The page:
Capercaillie global distributionGlobally, the capercaillie is thriving – there are literally millions of them. However, their survival status in Scotland, the only part of the UK where any exist in the wild today, has deteriorated considerably over the past half century. (Images: UK map – RSPB. World Map – Wikipedia)

Its global population, however, is categorized as ‘Least Concern’ – there are millions of them in Asia and Northern Europe.

It is a non-migratory sedentary bird that breeds across northern Europe and western and central Asia in mature conifer forests.

Where its survival status has deteriorated, its most serious threats are habitat degradation, particularly the conversion of diverse forests into single-species timber plantations.

It is one of the most sexually dimorphic in size in the world of birds today – males are considerably larger than females.

Males range from 29 to 33 inches (74 to 85 cm) in length, 35 to 49 inches (90 to 125 cm) in wingspan, and weigh on average 9.0 pounds (4.1 kg). Very large males can reach 39 inches (100 cm) and 15 pounds (6.7 kg) in length and weight respectively.

The male’s body feathers are grey to dark brown, while its breast feathers are dark metallic green. The feathers on its belly and undertail vary from black to white.

The female is tiny in comparison – her body from beak to tail is about 21-25 inches (54-64 cm) long, her wingspan is 28 inches (70 cm), and her weight ranges from 3.3 to 5.5 pounds (1.5 to 2.5 kg).

Her feathers on the upper parts are brown with black & silver barring, while on the underside they are lighter and buffish-yellow.

Male Capercaillie mounting a femaleA male capercaillie mounting a hen. If other males are present within the lek, the alpha male mounts the female. (Image:

Both the cock and hen have feathered legs, especially during the winter for protection against cold.

The capercaillie feeds on a variety of foods, including berries, grasses, leaves, buds and insects. During the winter, conifer needles make up most of its diet.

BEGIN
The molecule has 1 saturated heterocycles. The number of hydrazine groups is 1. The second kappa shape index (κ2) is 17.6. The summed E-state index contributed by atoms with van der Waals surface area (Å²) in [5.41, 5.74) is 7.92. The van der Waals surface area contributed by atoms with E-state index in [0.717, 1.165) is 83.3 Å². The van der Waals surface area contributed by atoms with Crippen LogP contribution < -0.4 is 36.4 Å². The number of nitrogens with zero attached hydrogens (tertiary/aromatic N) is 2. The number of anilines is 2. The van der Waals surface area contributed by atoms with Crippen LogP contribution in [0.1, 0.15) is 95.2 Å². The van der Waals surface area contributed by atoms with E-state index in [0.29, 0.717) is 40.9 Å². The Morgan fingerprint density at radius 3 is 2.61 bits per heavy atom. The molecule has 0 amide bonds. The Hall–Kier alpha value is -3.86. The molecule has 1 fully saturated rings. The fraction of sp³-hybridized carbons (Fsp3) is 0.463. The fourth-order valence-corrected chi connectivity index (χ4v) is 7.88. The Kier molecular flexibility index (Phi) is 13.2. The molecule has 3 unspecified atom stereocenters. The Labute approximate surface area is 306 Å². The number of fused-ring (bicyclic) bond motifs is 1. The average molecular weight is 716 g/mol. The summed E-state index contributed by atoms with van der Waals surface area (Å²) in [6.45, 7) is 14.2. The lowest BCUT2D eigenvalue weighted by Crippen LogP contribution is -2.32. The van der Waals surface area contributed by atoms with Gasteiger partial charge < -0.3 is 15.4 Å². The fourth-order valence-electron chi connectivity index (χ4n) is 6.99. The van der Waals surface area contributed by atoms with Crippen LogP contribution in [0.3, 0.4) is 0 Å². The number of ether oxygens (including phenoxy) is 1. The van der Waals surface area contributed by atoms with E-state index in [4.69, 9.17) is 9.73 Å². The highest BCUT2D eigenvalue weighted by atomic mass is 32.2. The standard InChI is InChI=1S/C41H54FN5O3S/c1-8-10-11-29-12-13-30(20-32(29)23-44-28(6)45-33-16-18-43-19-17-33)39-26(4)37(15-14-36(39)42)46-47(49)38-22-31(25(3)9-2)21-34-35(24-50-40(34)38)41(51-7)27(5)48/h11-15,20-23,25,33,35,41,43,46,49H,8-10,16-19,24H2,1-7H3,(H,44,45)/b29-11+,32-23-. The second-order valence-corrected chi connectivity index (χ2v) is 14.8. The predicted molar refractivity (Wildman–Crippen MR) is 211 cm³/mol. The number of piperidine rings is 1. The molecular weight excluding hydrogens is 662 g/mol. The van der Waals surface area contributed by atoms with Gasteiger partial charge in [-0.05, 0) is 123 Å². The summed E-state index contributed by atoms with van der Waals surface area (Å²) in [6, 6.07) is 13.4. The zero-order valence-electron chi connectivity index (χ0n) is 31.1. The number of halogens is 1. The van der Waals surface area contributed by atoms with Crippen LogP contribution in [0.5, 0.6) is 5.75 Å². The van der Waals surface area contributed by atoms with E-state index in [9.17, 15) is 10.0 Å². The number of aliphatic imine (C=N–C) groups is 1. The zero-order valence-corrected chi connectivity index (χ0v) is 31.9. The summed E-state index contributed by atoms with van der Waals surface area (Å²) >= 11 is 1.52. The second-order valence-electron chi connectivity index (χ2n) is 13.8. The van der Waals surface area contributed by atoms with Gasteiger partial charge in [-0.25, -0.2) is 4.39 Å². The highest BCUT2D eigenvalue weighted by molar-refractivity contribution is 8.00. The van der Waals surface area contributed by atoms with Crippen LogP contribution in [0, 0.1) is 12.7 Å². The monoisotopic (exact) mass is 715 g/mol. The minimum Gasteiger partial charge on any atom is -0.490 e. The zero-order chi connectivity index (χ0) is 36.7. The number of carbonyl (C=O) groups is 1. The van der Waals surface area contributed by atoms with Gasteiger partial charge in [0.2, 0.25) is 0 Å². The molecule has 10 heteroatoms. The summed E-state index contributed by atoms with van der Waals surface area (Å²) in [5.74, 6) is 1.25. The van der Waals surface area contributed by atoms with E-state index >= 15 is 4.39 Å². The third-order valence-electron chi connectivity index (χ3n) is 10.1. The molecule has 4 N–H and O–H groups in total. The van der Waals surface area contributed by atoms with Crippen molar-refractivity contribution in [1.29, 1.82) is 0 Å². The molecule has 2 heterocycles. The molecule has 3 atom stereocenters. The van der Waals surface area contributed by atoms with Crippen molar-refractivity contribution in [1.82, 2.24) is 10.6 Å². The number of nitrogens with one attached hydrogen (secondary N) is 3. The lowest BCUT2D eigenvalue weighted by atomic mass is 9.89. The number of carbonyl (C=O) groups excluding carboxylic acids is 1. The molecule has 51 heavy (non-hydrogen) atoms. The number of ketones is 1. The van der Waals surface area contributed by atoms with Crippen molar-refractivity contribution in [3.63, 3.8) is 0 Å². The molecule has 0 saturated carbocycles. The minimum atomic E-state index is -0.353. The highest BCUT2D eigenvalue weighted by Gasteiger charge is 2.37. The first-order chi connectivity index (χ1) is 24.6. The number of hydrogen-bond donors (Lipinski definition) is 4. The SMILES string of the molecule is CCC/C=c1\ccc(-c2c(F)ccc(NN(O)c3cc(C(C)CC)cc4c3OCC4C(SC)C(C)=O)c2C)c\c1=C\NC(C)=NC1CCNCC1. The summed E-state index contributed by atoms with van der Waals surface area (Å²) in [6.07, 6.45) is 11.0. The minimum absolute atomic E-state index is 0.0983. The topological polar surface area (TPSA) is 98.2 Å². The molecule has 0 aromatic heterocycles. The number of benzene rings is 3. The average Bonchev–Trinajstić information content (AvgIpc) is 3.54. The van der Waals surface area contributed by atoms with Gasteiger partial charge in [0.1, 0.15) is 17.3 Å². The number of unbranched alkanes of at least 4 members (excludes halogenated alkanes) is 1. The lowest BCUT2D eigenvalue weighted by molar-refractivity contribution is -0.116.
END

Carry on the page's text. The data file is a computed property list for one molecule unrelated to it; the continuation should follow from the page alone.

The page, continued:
Adults are nearly exclusively herbivores, while young chicks, which are dependent on high-protein foods in the first weeks, mainly prey on insects.

Courting and reproduction

Courting starts in March or April, depending on spring temperatures and altitude. Most of the courting season is spent by males defending their territory.

Tree courting – on a thick branch of a lookout tree – begins as soon as the Sun comes up in the morning. The male (cock) raises and fans his tail feathers, points his beak up to the sky, holds out his wings in a drooped posture, and starts his typical aria to impress the hens.

Its courting song consists of a series of double-clicks that sound like a bouncing ping-pong ball. The double-clicks gradually accelerate into a popping sound like a cork being pulled out of a bottle – this is followed by scraping sounds.

It is not until the end of the courting period that hens enter the courting grounds, also known as leks (Norwegian for ‘play’). When the females are present, the males continue courting, but on the ground.

The male flies down from his courting tree, finds an open space nearby, and continues his display. The females crouch and utter begging sounds, a signal that they are ready to be mounted.

There is also a shorter courting peak in autumn, which serves to delineate territorial boundaries for the winter months and next year’s season.

Females lay on average eight eggs – this number can range from four or five to twelve. The eggs start hatching after 26 to 28 days, depending on the weather and altitude.

Video – Capercaillie

In this RSPB video, you can see a male doing his courtship display surrounded by several hens.

Capercaillie from The RSPB on Vimeo.